Asian blepharoplasty (double eyelid surgery)

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An Asian woman

Asian people often lack the upper eyelid fold, and this is due to variation in eyelid anatomy. One of the muscles that function to open our upper eyelids usually carries fibers that are attached to the eyelid skin. Whenever this muscle contracts and opens our eyes, the eyelid crease forms. However, in some Asians this muscle does not send fibers to the eyelid skin, resulting in a single eyelid.

An Asian blepharoplasty, also known as double eyelid surgery, can address this issue and create an upper eyelid crease and rejuvenate the appearance. This is done by using sutures to attach the eyelid muscle to the eyelid skin, thereby creating an eyelid crease. Several techniques exist that can achieve this effect. The open technique is preferred if redundant upper eyelid skin and/or upper eyelid fat also needs to be removed. The no-incision suture technique is applicable to those who have no loose eyelid skin and no eyelid fat to be removed.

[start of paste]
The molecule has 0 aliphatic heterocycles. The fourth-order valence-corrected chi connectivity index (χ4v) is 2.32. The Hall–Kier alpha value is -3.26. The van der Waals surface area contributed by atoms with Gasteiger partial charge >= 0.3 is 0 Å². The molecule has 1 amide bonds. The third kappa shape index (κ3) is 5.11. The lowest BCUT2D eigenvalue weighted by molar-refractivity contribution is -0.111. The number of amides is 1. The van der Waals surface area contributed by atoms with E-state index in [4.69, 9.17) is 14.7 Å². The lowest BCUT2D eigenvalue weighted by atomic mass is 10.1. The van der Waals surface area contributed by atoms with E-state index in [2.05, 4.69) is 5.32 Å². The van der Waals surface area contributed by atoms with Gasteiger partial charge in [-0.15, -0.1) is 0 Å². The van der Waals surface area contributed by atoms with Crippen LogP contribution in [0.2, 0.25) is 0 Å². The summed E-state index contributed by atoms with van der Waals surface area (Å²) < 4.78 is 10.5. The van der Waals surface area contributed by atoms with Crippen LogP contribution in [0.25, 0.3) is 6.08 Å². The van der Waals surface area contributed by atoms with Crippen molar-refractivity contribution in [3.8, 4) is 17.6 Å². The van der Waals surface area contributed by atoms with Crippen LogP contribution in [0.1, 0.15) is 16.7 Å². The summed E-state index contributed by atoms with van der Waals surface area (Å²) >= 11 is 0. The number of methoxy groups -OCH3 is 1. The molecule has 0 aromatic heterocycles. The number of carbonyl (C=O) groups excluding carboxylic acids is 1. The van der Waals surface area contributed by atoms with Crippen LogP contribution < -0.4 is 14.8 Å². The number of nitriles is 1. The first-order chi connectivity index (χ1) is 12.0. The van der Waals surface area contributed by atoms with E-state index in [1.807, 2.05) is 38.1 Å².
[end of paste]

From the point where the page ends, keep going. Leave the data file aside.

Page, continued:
For those who also desire to address the inner corner epicanthal fold, a medial epicanthoplasty can be performed in conjunction with double eyelid surgery.

Your Consultation With DeLuca Plastic Surgery

During your initial consultation for eyelid surgery, Dr. Yan will thoroughly discuss your goals and expectations for double eyelid blepharoplasty. After a careful discussion of your health history and previous treatments, he will conduct a thorough examination of your eyes and face. Your surgeon will carefully review the double eyelid blepharoplasty and determine where you would like the new double eyelid to be created. He will answer all questions that you might have regarding any step of the surgery. By the end of your consultation with DeLuca Plastic Surgery, you will have the necessary understanding to make an informed decision regarding double eyelid surgery.

Before/after of blepharoplasty surgery  on an Asian woman

Blepharoplasty Recovery

Two weeks is the average recovery (or “back to normal”) time for most patients. Sutures are removed five to seven days after the open technique. Swelling and bruising (which can be covered up with makeup) typically subside within two weeks. As with all cosmetic procedures, the time it takes for bruising or swelling to subside varies.  The recovery time for the no-incision technique is generally shorter than for the open technique.

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